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What is the difference between "live" and "alive"? When would I better use the first and when the latter?

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Say, there are several players actively participating in a game and some others are waiting on the bench. I used to call those "active" players "live players". Although there may be other valid phrases for that I believe this one should be ok as well (right?).

But I am unsure if "live" works with questions: can I ask "Is this player live" or should it be "Is this player alive"? The first one sounds awkward to me, but the latter sounds to me as if I was asking whether he's dead and not only whether he's out of the game.

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Do the examples in a dictionary help? Eg, see ODO on live and alive. If not, please edit the question to say what the problem is. –  Andrew Leach Oct 18 '12 at 11:35
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Part of the difficulty is that both words have several meanings. For some of those meanings the words may be interchangeable, or close, for others not. –  bib Oct 18 '12 at 11:40
    
Correct me if I'm wrong, but I think "alive" is used only whenever that's opposed to "dead", while "live" may be opposed by "inanimate", "artificial", "pre-recorded" and all other variations. There were live/alive worms in your food? Did you expect dead worms in your food? If not, they were live, not alive. –  SF. Oct 18 '12 at 12:31
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possible duplicate of What is the story behind "a-" prefix / suffix?. Essentially, prefixing [verb] with a- implies actively continuing to perform [verb]. Something which is alive is actively so, as opposed to simply being live rather than dead. –  FumbleFingers Oct 18 '12 at 12:50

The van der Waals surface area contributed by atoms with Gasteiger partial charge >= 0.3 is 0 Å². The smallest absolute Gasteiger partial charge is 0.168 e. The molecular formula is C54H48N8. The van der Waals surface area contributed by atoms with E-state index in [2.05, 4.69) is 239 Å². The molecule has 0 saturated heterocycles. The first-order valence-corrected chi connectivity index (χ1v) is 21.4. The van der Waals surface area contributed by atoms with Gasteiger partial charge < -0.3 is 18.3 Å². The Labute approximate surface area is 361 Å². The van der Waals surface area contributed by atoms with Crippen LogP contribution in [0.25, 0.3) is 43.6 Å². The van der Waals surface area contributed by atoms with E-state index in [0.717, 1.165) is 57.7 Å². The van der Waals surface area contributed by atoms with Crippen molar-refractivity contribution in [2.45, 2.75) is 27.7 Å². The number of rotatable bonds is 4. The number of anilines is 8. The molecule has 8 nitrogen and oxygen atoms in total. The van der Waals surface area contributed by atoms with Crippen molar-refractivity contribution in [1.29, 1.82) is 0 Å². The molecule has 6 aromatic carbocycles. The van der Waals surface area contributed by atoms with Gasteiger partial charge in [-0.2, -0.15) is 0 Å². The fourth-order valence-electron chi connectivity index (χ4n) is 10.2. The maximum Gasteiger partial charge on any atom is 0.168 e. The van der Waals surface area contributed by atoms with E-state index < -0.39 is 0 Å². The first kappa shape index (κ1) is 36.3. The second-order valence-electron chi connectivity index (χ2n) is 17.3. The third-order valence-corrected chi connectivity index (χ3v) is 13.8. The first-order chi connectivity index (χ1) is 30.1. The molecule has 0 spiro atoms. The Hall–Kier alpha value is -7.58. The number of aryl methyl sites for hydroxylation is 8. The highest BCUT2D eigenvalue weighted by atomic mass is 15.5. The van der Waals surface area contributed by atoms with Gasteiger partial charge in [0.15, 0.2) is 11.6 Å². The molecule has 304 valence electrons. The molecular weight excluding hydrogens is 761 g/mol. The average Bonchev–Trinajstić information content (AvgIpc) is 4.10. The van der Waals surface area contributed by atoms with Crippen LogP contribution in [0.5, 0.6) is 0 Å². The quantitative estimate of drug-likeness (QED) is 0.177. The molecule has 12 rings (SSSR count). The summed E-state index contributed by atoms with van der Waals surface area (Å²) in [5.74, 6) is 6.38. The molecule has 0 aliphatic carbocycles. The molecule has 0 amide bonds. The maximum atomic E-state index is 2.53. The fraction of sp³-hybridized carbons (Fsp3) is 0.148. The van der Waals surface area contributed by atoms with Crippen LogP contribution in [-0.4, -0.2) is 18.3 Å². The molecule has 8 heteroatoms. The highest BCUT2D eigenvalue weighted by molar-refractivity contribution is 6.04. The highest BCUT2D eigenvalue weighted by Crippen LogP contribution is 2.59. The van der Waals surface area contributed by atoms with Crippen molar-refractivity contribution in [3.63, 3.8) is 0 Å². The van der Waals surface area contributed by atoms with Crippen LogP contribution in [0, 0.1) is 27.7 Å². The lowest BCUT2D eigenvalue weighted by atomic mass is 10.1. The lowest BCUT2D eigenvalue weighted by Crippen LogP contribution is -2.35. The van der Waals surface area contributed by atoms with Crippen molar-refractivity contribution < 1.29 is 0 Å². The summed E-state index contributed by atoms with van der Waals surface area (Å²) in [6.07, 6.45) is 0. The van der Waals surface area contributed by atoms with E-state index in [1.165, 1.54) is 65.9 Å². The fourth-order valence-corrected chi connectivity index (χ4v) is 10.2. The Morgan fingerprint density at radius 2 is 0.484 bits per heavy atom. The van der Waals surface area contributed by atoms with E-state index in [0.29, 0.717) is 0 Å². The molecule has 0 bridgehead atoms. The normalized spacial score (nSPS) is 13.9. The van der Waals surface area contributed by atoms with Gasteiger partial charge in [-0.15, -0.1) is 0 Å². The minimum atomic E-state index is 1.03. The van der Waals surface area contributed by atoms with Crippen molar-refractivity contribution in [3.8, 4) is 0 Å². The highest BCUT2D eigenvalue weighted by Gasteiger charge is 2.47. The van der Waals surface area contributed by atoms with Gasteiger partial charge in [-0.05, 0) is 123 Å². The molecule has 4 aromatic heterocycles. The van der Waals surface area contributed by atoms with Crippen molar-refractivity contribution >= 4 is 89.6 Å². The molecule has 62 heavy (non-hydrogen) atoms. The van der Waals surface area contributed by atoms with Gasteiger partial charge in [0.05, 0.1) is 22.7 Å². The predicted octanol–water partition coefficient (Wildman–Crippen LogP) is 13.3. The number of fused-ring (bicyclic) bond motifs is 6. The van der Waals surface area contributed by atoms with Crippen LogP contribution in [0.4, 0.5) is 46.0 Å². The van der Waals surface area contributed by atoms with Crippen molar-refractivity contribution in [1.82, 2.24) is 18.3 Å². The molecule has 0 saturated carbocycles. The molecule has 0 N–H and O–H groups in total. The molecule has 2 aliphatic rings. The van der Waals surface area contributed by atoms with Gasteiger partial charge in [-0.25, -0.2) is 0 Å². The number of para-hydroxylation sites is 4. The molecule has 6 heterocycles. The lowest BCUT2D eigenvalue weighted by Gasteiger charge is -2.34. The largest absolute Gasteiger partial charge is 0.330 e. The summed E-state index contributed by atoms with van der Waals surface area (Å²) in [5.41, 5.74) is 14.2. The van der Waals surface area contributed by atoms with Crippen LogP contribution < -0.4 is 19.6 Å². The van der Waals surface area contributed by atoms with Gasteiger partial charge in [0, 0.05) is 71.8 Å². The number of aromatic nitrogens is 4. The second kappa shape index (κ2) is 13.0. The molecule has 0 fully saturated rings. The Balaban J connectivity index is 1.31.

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2 Answers 2

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It sounds as if you are trying to convey a binary status such as active and inactive. This is one of the many meanings of live

2.: exerting force or containing energy: as
a : afire, glowing live coals
b : connected to electric power
c : charged with explosives and containing shot or a bullet live ammunition;
also : armed but not exploded a live bomb
d : imparting or driven by power a live axle
e : being in operation a live microphone

Each of these uses suggest the ability to turn the status on or off. This is a common usage in American English.

It is true that alive can also convey active status

2 . a : still in existence, force, or operation : active kept hope alive
b : still active in competition with a chance of victory must win to stay alive in the playoffs

However, this usage is not common where there is little direct control over the alive status. One would not say an alive circuit or alive ammunition. In fact, alive is more often used as a predicate adjective than an ordinary modifier.

The passengers were alive!

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Generally, live is an attributive adjective, and alive is used as a predicate adjective; in other words, live is usually placed directly before the noun, and alive is generally not.

These are live goldfish.
These goldfish are alive.

The ODO's definition of live (sense 1) and alive (sense 1) are "[attributive] not dead or inanimate; living" and "[predic.] living, not dead".

There are several other differences in shades of meaning, some of which you can figure out by looking at the rest of the definitions, but this is the main difference. There are also exceptions to this rule; for example, if you are talking about real-time broadcasting, electrical wires, or ammunition, you always use live, even in predicate position.

This is live television.
Watch what you say; this television broadcast is live.
Live from New York, it's Saturday Night!

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+1 and thanks for reminding me of attributive adjective. –  bib Oct 18 '12 at 15:07
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